The Orthodox Righteous Court of Law (Badatz) have placed a curse on the organizers and particpicants in the gay pride parade scheduled to take place in Jerusalem next Thursday. The curse also applied to police forces that will secure the event.
Rabbis from the Orthodox Edah Haredit sector (Badatz) published a message in Jerusalem on Sunday which read: "To all those involved, sinners in spirit, and whoever helps and protects them, may they feel a curse on their souls, may it plague them and may evil pursue them; they will not be acquitted of their transgressions from heavenly judgment."
The Edah Haredit is an extreme body which has declared ideological warfare against the "heretic Zionist government." Its members shun Knesset votes, do not carry Israeli ID cards, and refuse allowances from the government budget.
Edah Haredit rabbis warned Sunday that anyone who participates in the gay parade will be hurt "in body, soul and finances."
The rabbis threatened participants citing the "success" of previous curses: "Know what happened to the evil persons who were cursed, and thus feel in your souls that your end will be bitter," the statement read.
"We are in a grave situation," wrote the editor of the Edah Haredit mouthpiece, Rabbi Shmuel Pappenheim. In placing the curse, "The Badatz acceded judgment to the heavens; they will be dealt with there."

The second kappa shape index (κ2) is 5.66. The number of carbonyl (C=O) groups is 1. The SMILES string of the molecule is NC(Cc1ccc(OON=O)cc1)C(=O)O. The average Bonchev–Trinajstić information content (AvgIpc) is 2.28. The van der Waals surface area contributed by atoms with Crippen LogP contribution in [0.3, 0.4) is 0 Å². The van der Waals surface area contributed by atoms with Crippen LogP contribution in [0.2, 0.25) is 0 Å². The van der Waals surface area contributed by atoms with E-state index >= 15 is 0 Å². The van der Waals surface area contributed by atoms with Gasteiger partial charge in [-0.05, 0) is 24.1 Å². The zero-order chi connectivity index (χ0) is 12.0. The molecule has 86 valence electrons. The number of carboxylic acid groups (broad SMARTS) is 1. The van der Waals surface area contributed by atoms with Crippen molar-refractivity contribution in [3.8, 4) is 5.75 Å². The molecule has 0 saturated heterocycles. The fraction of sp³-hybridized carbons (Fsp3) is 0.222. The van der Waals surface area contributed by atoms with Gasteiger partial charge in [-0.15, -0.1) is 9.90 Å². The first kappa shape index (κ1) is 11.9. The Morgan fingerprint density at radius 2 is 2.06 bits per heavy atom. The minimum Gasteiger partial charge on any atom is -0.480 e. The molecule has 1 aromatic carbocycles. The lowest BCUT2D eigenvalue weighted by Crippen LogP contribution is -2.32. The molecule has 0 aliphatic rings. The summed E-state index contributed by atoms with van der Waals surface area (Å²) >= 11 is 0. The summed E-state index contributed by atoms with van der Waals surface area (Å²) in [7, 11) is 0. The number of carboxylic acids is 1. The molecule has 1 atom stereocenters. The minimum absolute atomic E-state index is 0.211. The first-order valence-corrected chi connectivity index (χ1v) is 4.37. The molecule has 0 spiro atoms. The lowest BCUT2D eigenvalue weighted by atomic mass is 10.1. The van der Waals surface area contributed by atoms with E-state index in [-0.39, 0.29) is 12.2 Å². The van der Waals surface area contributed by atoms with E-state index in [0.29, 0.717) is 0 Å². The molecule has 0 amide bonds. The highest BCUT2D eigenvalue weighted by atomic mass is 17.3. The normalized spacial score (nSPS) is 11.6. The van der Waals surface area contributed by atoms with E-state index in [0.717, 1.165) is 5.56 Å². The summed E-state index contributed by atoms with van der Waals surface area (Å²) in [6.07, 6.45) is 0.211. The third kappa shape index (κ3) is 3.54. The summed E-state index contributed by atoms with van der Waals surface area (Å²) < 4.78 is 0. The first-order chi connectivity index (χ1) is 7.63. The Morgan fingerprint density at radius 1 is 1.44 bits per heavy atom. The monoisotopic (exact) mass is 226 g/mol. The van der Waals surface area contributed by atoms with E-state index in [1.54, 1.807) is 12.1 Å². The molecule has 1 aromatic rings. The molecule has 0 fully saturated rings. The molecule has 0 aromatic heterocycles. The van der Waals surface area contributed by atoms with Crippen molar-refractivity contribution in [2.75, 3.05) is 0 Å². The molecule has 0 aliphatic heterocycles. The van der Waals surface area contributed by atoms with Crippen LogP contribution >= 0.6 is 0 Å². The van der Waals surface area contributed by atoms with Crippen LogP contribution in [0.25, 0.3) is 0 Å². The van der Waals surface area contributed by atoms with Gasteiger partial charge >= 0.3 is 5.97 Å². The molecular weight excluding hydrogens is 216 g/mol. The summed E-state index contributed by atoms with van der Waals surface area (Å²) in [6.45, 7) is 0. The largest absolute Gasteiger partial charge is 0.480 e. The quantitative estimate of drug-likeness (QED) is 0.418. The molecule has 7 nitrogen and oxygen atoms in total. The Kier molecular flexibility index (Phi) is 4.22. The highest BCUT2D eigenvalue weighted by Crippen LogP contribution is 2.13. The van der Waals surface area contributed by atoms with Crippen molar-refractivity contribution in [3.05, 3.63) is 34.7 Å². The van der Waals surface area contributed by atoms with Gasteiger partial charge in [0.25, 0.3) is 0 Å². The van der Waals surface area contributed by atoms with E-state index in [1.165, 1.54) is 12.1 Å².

Members of the Orthodox sector's community fully believe in the power of the curses.
Community members expressed despair and resentment against their treatment by Jerusalem's police force. In just this past month, they said, Jerusalem district police chief Ilan Franco met with Badatz members four times, yet failed to make any viable offer.
The meetings left the community feeling that "there was no one to talk to," Pappenheim said, and led them to the last resort option of placing a curse on the parade participants.
On Sunday of next week members of the community are planning to launch protests against the pride parade. A mass demonstration is scheduled to take place on Jerusalem's Bar Ilan Street, which will "shock and agitate" the public according to posters. The protest's organizers expect some 100,000 people to show up.
Noa Satat, head of the Jerusalem Open House for Pride and Tolerance, said in response: "The Orthodox curses and their refusal to commit to non-violence prove that this is not just a pride parade but a fight for Israeli democracy, freedom of expression and for the capital city, which is everyone's city.
"We call on the mayor and prime minister to immediately condemn the threats of violence and protect democracy in this country," she added.